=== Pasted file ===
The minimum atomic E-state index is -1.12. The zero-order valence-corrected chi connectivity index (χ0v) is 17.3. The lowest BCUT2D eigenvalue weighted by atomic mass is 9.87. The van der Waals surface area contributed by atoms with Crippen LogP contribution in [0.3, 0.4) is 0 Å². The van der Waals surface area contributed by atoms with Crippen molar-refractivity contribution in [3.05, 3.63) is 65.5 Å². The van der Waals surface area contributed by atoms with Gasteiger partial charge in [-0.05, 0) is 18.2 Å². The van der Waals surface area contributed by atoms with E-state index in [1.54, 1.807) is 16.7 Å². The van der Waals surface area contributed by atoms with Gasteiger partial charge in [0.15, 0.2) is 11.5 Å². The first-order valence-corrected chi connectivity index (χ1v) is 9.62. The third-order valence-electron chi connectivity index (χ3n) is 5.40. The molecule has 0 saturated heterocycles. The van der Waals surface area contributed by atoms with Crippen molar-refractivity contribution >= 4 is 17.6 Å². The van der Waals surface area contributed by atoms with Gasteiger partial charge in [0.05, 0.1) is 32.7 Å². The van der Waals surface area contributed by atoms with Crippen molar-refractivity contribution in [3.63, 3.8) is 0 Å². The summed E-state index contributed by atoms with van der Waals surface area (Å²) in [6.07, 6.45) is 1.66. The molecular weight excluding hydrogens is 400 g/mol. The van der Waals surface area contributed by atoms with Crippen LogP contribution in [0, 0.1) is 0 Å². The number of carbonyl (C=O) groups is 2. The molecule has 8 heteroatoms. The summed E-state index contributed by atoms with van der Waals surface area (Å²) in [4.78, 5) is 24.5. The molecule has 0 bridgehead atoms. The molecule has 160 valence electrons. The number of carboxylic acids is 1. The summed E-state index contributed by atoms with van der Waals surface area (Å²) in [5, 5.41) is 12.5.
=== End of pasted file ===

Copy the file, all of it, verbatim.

The minimum atomic E-state index is -1.12. The zero-order valence-corrected chi connectivity index (χ0v) is 17.3. The lowest BCUT2D eigenvalue weighted by atomic mass is 9.87. The van der Waals surface area contributed by atoms with Crippen LogP contribution in [0.3, 0.4) is 0 Å². The van der Waals surface area contributed by atoms with Crippen molar-refractivity contribution in [3.05, 3.63) is 65.5 Å². The van der Waals surface area contributed by atoms with Gasteiger partial charge in [-0.05, 0) is 18.2 Å². The van der Waals surface area contributed by atoms with E-state index in [1.54, 1.807) is 16.7 Å². The van der Waals surface area contributed by atoms with Gasteiger partial charge in [0.15, 0.2) is 11.5 Å². The first-order valence-corrected chi connectivity index (χ1v) is 9.62. The third-order valence-electron chi connectivity index (χ3n) is 5.40. The molecule has 0 saturated heterocycles. The van der Waals surface area contributed by atoms with Crippen molar-refractivity contribution >= 4 is 17.6 Å². The van der Waals surface area contributed by atoms with Gasteiger partial charge in [0.05, 0.1) is 32.7 Å². The van der Waals surface area contributed by atoms with Crippen molar-refractivity contribution in [3.63, 3.8) is 0 Å². The summed E-state index contributed by atoms with van der Waals surface area (Å²) in [6.07, 6.45) is 1.66. The molecular weight excluding hydrogens is 400 g/mol. The van der Waals surface area contributed by atoms with Crippen LogP contribution in [0, 0.1) is 0 Å². The number of carbonyl (C=O) groups is 2. The molecule has 8 heteroatoms. The summed E-state index contributed by atoms with van der Waals surface area (Å²) in [4.78, 5) is 24.5. The molecule has 0 bridgehead atoms. The molecule has 160 valence electrons. The number of carboxylic acids is 1. The summed E-state index contributed by atoms with van der Waals surface area (Å²) in [5, 5.41) is 12.5.